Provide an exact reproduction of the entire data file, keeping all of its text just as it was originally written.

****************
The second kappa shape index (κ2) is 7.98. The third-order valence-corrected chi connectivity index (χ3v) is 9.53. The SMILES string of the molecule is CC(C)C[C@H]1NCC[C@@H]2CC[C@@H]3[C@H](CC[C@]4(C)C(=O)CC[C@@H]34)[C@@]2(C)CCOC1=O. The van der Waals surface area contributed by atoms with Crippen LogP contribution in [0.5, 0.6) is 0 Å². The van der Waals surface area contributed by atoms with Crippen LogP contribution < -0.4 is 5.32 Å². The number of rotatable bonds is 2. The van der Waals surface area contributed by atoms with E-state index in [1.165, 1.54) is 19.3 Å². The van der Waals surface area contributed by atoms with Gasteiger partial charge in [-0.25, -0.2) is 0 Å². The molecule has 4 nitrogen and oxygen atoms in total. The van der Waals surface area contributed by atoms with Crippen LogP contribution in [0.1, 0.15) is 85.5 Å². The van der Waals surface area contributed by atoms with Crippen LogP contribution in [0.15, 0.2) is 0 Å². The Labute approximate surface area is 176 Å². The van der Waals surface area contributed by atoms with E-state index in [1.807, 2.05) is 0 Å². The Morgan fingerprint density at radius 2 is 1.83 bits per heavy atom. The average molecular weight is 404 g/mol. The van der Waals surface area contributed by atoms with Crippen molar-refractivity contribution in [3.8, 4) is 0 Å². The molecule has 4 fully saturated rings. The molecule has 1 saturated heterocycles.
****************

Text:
The second kappa shape index (κ2) is 7.98. The third-order valence-corrected chi connectivity index (χ3v) is 9.53. The SMILES string of the molecule is CC(C)C[C@H]1NCC[C@@H]2CC[C@@H]3[C@H](CC[C@]4(C)C(=O)CC[C@@H]34)[C@@]2(C)CCOC1=O. The van der Waals surface area contributed by atoms with Crippen LogP contribution in [0.5, 0.6) is 0 Å². The van der Waals surface area contributed by atoms with Crippen LogP contribution < -0.4 is 5.32 Å². The number of rotatable bonds is 2. The van der Waals surface area contributed by atoms with E-state index in [1.165, 1.54) is 19.3 Å². The van der Waals surface area contributed by atoms with Gasteiger partial charge in [-0.25, -0.2) is 0 Å². The molecule has 4 nitrogen and oxygen atoms in total. The van der Waals surface area contributed by atoms with Crippen LogP contribution in [0.1, 0.15) is 85.5 Å². The van der Waals surface area contributed by atoms with Crippen LogP contribution in [0.15, 0.2) is 0 Å². The Labute approximate surface area is 176 Å². The van der Waals surface area contributed by atoms with E-state index in [1.807, 2.05) is 0 Å². The Morgan fingerprint density at radius 2 is 1.83 bits per heavy atom. The average molecular weight is 404 g/mol. The van der Waals surface area contributed by atoms with Crippen molar-refractivity contribution in [3.8, 4) is 0 Å². The molecule has 4 fully saturated rings. The molecule has 1 saturated heterocycles.